The Frist Art Museum gratefully acknowledges the guidance and assistance of the Tennessee Disability Coalition and Empower Tennessee (formerly, the Center for Independent Living). Since prior to the opening of the Frist Art Museum in 2001, the staffs of these organizations have supported and inspired our efforts.
We also acknowledge the ADA National Network for their valuable resources and invaluable wisdom.
The Frist Art Museum is the 2019 recipient of Empower Tennessee’s first Access Music City Business Champion Award.
The Frist Art Museum has been certified as “Accessibility Friendly” by the Nashville Convention and Visitors Corporation.
Accessible Parking Spaces
The Frist Art Museum Visitor Parking Lot is located on land adjacent to the building. The lot contains 90 parking spaces. The barrier-free distance from the accessible parking spaces (located in the northeast corner of the Visitor Parking Lot) to the entryway in the Turner Courtyard is approximately 125 yards.
• The Frist Art Museum has five designated accessible parking spaces (including two that are van accessible) available in the Frist Art Museum Visitor Parking Lot for vehicles displaying the appropriate hang tags and license plates. The spaces are located in the northeast corner of the Frist Art Museum Visitor Parking Lot nearest the barrier-free crossing and entrance to the Frist Art Museum and are clearly marked. There are also five additional designated accessible parking spaces (including two that are van accessible) available during select large events. They are located in the Frist’s second parking lot (the lot usually used by employees) nearest the Flying Saucer restaurant. When the second lot is opened to the public for large events, those additional designated accessible parking spaces will be available for use by visitors.
• A limited number of accessible public parking spaces are also available on 9th Avenue. Barrier-free entrances are located on 9th Avenue near Broadway and at the rear courtyard (These spaces are designated by Metro Traffic and Parking, not specifically for the Frist Art Museum.) near the service court entrance on the Demonbreun Street side of the building.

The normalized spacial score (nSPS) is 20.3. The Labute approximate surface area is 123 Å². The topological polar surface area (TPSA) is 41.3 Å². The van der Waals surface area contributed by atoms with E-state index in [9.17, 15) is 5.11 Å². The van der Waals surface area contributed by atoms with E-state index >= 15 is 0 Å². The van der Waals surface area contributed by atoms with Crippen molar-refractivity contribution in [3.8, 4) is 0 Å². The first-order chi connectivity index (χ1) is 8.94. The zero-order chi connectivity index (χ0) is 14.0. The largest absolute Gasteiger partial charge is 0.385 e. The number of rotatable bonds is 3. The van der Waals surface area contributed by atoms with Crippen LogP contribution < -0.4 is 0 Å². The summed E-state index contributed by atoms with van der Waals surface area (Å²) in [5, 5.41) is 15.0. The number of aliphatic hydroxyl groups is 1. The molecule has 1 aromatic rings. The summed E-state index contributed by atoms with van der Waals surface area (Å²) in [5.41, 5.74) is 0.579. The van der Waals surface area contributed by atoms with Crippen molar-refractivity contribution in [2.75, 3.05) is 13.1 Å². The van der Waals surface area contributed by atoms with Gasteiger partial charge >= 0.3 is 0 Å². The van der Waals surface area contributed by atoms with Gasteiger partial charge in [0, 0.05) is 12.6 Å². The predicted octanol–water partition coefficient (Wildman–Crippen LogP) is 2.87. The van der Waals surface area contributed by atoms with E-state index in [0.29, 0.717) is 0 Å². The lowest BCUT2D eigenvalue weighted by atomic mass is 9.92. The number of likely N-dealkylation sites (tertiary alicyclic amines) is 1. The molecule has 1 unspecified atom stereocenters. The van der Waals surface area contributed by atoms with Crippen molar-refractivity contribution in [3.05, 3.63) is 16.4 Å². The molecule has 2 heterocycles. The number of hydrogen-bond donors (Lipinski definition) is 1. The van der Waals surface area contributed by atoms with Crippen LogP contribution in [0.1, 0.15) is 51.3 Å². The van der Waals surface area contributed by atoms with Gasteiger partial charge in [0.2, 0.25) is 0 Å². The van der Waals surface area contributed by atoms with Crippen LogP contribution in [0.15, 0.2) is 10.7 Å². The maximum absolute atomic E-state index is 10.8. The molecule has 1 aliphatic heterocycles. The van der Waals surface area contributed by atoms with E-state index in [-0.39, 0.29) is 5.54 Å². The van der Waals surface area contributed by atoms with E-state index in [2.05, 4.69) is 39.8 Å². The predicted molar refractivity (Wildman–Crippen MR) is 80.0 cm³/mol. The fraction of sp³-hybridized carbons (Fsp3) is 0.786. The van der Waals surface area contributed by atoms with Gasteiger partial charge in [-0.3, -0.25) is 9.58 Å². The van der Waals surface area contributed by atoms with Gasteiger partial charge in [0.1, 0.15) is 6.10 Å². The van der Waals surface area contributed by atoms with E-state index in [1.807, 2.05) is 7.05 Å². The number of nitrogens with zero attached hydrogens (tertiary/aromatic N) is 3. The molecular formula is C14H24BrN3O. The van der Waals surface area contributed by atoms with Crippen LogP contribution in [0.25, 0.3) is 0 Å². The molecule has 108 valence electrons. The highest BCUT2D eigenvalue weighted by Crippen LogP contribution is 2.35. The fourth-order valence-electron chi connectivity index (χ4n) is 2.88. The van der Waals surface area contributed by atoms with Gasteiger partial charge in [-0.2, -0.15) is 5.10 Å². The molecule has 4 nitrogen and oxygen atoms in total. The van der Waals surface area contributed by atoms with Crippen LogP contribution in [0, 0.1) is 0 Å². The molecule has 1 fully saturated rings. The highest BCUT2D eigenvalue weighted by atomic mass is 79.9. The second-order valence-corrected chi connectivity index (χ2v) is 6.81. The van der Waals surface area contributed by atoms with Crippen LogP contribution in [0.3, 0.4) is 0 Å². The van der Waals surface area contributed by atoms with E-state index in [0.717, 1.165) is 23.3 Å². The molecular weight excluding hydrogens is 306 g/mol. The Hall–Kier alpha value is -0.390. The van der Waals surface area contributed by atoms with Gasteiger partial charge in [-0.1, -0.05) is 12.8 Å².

• Barrier-free building access is available from both the Frist Art Museum Visitor Parking Lot and at the corner of 9th Avenue and Broadway.
Barrier-Free Entry into the Frist Art Museum
• Via the entrance to the Turner Courtyard on the southeast side of the building nearest the Federal Courthouse. The barrier-free entry to the Turner Courtyard is located near the Frist Art Museum’s large generator which is clearly visible from the accessible parking spaces in the Frist Art Museum Visitor Parking Lot. The barrier-free distance from these accessible parking spaces to the building entrance is approximately 125 yards.
• Via the ramp located at the entrance located on 9th Ave. near the corner of Broadway and 9th Ave. The distance from the entrance to the Visitor Services Desk through the Grand Lobby is approximately 80 yards.
Service Animals are welcome at the Frist Art Museum.
For visitors who are deaf or hard of hearing
• Sign Language—With advance notice, we will make every effort to arrange for American Sign Language interpreters at no additional charge. Please contact Emily Beard, Community Relations Manager, at ebeard@FristArtMuseum.org or 615.744.3331 during business hours. Because ASL interpreters maintain busy schedules, please call at least three business days in advance (not including weekends) to allow sufficient time to make arrangements.
• Assistive listening devices are available for visitors with hearing impairments who are attending programs in the Frist Art Museum Auditorium. Contact the staff member managing event to obtain headset that provide amplification of sound via an infrared transmission signal.
The Frist is pleased to offer monthly trilingual storytime readings offered in English, Spanish, and ASL.
TOURS: On the first Saturday of each month, certified American Sign Language interpreters will be available for both the 1:30 p.m. Docent Walk-up Tour and the 4:30 p.m. Architecture Tour. Our Docent Walk-up Tours focus on one of the current exhibitions and require gallery admission. Our Architecture Tours explore the Frist Art Museum’s landmark Art Deco building and are free. No advance reservation for either tour is required. ASL interpretation is generously supported by Bridges for the Deaf and Hard of Hearing, a Middle Tennessee nonprofit serving the Deaf and hard of hearing community.
For visitors who are blind or partially sighted
• Large-print booklets containing exhibition wall text and labels are available for check out through Visitor Services or at the Information Desk just inside the gallery doors.